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Another alternative is to just turn on Automatically Update Apps temporarily. You can do this by going to Settings > Apps and turning on Automatically Update Apps. This may not update your apps immediately. I would also recommend turning this on when your Apple TV will be idle. After all, you don’t want HBO NOW to be pausing every 5 seconds when you’re watching the Game of Thrones season premier.
Deleting Apple TV 4 Apps
Apple provides two easy ways to delete apps from Apple TV. Apps can be deleted directly from the home screen. You can also delete apps from a list provided in Settings. Deleting an app will remove the app and all of its data. If you made any in-app purchases, these can usually be restored if you re-install the app. Also, any app that you purchased can be reinstalled later without paying again. The only exception is that if Apple decides to remove an app from the App Store, you will be unable to re-install it, even if you paid for it.
Deleting apps from the home screen is recommended if you only need to uninstall a few apps. Select the app you wish to delete and click and hold the touchpad until it wiggles. Next, tap the play/pause button to delete the app. You will be prompted to confirm. The app and its data will be removed after affirming its deletion.
You can also delete apps from Settings. Simply go to Settings > General > Manage Storage. You will see a list of apps ordered by size. This is convenient if you need to free up space on your Apple TV. Click on the trash can icon to remove the app. Confirm removal of the app to delete it.
Avoiding “Lemon” Apps
Not all apps are created equal. With the advent of the App Store, “mom and pop” developers are able to create and sell apps. Some of these apps are amazing and others are awful. Price has nothing to do with quality. I have seen some of the worst apps ever selling for $9.99 or more. It’s a trick, because so many people believe price correlates with quality.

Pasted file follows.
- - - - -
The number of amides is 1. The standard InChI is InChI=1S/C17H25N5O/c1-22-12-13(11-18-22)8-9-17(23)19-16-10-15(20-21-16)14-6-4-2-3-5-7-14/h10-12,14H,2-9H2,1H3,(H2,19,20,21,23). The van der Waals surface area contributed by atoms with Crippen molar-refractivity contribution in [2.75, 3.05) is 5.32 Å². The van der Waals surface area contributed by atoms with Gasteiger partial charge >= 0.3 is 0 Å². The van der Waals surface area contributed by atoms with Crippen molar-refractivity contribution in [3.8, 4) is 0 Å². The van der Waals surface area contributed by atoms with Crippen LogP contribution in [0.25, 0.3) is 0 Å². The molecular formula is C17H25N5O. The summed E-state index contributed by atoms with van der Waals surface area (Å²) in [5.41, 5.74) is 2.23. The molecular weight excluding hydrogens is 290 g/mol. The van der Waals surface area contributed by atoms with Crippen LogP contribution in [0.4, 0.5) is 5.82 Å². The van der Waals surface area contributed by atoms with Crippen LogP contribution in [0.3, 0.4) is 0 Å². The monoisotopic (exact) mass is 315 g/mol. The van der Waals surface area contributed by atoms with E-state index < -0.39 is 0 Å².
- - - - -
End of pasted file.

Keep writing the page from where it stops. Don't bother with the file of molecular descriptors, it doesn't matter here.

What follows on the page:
Don’t fall for the Editor’s Choice label. I bought a game that was the Editor’s Choice and it is unplayable. It is a racing game, however, it uses the touchpad to control steering, instead of tilting the remote. How could an App Store “editor” recommend a racing game with ham-fisted controls? The term “editor” doesn’t even make sense. They are curators who either don’t play games or are being inappropriately influenced to make recommendations.
The best games tend to be free, with in-app purchases. These are usually created by major game studios, such as Gameloft, EA and Rovio. They know you will love the game and spend money on in-app purchases. I am weary of any game that must be purchased before you can even play it. It may look great, get rave reviews and maybe even be an “Editor’s Choice”. This doesn’t guarantee that the app is any good. (continue…)
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